The best way to detect early Alzheimer's disease might be an eye exam: study



[ad_1]

An eye exam may be the best way to detect Alzheimer's disease at an early stage.

The researchers found that in people with progressive disorder, the microscopic blood vessels located at the back of the eye lacked the density found in people with healthy brains, reports a study of Ophthalmology Retina.

"It is possible that these changes in blood vessel density in the retina reflect what is happening in the tiny blood vessels in the brain, perhaps before we can detect any changes in cognition," said Sharon Fekrat. , ophthalmologist of Duke University in a press release. . Fekrat is the lead author of the study.

Early detection of the disease is important. It is thought that Alzheimer's disease can damage the brain for years before clinical symptoms, such as memory loss, are identified.

For the Retinal Ophthalmology study, researchers performed OCTA (Optical Coherence Angiography) scans on more than 200 participants. OCTA analyzes use light waves to highlight blood flow in the retina.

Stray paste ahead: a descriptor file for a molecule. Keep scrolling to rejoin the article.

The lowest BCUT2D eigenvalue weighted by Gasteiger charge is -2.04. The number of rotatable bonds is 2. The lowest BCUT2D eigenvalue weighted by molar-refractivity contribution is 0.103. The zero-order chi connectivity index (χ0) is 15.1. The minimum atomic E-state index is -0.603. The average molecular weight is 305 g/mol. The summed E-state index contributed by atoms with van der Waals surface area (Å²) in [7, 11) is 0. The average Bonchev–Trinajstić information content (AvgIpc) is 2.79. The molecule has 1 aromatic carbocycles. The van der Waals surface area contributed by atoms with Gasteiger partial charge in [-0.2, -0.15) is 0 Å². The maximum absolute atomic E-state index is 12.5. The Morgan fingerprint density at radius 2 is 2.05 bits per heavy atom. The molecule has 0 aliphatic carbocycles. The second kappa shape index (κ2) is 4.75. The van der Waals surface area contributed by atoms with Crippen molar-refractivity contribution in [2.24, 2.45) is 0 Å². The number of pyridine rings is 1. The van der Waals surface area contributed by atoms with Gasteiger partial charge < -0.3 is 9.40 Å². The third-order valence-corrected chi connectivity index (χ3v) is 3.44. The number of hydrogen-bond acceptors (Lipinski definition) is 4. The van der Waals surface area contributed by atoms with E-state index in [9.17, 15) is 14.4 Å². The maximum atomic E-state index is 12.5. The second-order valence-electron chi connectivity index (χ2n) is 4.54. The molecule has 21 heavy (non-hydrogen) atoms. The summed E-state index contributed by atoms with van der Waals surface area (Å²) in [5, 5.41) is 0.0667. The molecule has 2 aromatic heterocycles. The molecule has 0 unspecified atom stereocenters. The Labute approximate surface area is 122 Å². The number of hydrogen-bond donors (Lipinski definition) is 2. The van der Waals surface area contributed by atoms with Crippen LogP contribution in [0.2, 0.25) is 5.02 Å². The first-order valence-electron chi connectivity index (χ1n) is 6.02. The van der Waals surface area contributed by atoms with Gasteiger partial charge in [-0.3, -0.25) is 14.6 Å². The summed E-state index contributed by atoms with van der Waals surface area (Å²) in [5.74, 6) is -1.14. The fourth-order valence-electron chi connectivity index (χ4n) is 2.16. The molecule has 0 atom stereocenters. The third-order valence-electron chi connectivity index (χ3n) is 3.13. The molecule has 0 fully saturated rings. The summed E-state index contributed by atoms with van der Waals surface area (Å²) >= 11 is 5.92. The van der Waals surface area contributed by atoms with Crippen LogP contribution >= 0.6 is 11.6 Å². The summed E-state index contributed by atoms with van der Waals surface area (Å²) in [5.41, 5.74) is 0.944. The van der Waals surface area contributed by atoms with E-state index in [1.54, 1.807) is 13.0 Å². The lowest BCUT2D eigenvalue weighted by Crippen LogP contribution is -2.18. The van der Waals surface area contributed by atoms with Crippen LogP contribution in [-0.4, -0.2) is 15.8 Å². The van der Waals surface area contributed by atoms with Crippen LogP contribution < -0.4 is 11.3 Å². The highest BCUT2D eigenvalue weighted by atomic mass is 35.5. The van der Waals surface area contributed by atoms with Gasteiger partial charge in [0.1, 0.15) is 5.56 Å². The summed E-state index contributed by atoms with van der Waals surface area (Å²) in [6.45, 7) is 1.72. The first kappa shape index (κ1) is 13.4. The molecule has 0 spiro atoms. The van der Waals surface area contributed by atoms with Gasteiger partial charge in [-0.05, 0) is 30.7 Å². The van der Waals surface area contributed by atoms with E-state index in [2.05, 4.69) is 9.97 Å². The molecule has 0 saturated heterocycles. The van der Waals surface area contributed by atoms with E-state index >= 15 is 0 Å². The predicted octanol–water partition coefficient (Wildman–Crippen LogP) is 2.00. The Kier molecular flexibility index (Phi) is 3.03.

"An OCTA analysis," says the release from Duke University, "could reveal changes in tiny capillaries – most of them less than half the width of a human hair – before blood vessel changes n & # 39; 39, appear on a brain scan such as an MRI or cerebral angiography, which highlights that large blood vessels.These techniques to study the brain are invasive and expensive. "

The school said that a "quick eye exam could someday allow ophthalmologists to check both your prescription glasses and your brain health."

Alzheimer's disease is not cured, but treatment can alleviate symptoms and slow the progression of the disease. Progressive disorder is the sixth leading cause of death in the United States.

The National Institute of Aging says that healthy eating, regular physical activity, and mentally stimulating activities may reduce the risk of developing Alzheimer's disease.

– Douglas Perry

@douglasmperry

Go to subscription.oregonlive.com/newsletters to get Oregon / OregonLive Journalism in your inbox.

[ad_2]
Source link